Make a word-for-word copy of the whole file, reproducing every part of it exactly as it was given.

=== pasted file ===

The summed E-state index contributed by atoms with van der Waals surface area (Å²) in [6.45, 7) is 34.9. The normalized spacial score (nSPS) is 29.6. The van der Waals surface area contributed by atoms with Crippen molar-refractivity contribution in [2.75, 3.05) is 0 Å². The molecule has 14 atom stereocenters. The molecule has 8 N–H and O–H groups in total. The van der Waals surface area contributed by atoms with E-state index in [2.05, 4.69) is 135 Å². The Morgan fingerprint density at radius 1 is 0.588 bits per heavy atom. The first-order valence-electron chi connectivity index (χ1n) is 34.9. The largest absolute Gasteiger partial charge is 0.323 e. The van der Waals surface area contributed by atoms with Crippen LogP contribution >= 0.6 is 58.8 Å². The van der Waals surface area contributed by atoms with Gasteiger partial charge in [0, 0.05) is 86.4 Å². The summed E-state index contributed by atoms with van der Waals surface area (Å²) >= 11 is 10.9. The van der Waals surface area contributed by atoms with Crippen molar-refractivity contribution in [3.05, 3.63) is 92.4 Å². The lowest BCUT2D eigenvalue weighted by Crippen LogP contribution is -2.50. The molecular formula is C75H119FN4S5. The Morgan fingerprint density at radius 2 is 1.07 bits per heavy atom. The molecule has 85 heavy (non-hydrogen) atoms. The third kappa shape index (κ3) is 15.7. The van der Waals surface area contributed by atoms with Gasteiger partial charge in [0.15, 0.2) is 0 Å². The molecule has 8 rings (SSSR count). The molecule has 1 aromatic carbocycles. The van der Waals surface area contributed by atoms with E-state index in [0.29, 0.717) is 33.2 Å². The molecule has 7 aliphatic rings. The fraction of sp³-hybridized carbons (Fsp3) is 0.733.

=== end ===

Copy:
The summed E-state index contributed by atoms with van der Waals surface area (Å²) in [6.45, 7) is 34.9. The normalized spacial score (nSPS) is 29.6. The van der Waals surface area contributed by atoms with Crippen molar-refractivity contribution in [2.75, 3.05) is 0 Å². The molecule has 14 atom stereocenters. The molecule has 8 N–H and O–H groups in total. The van der Waals surface area contributed by atoms with E-state index in [2.05, 4.69) is 135 Å². The Morgan fingerprint density at radius 1 is 0.588 bits per heavy atom. The first-order valence-electron chi connectivity index (χ1n) is 34.9. The largest absolute Gasteiger partial charge is 0.323 e. The van der Waals surface area contributed by atoms with Crippen LogP contribution >= 0.6 is 58.8 Å². The van der Waals surface area contributed by atoms with Gasteiger partial charge in [0, 0.05) is 86.4 Å². The summed E-state index contributed by atoms with van der Waals surface area (Å²) >= 11 is 10.9. The van der Waals surface area contributed by atoms with Crippen molar-refractivity contribution in [3.05, 3.63) is 92.4 Å². The lowest BCUT2D eigenvalue weighted by Crippen LogP contribution is -2.50. The molecular formula is C75H119FN4S5. The Morgan fingerprint density at radius 2 is 1.07 bits per heavy atom. The molecule has 85 heavy (non-hydrogen) atoms. The third kappa shape index (κ3) is 15.7. The van der Waals surface area contributed by atoms with Gasteiger partial charge in [0.15, 0.2) is 0 Å². The molecule has 8 rings (SSSR count). The molecule has 1 aromatic carbocycles. The van der Waals surface area contributed by atoms with E-state index in [0.29, 0.717) is 33.2 Å². The molecule has 7 aliphatic rings. The fraction of sp³-hybridized carbons (Fsp3) is 0.733.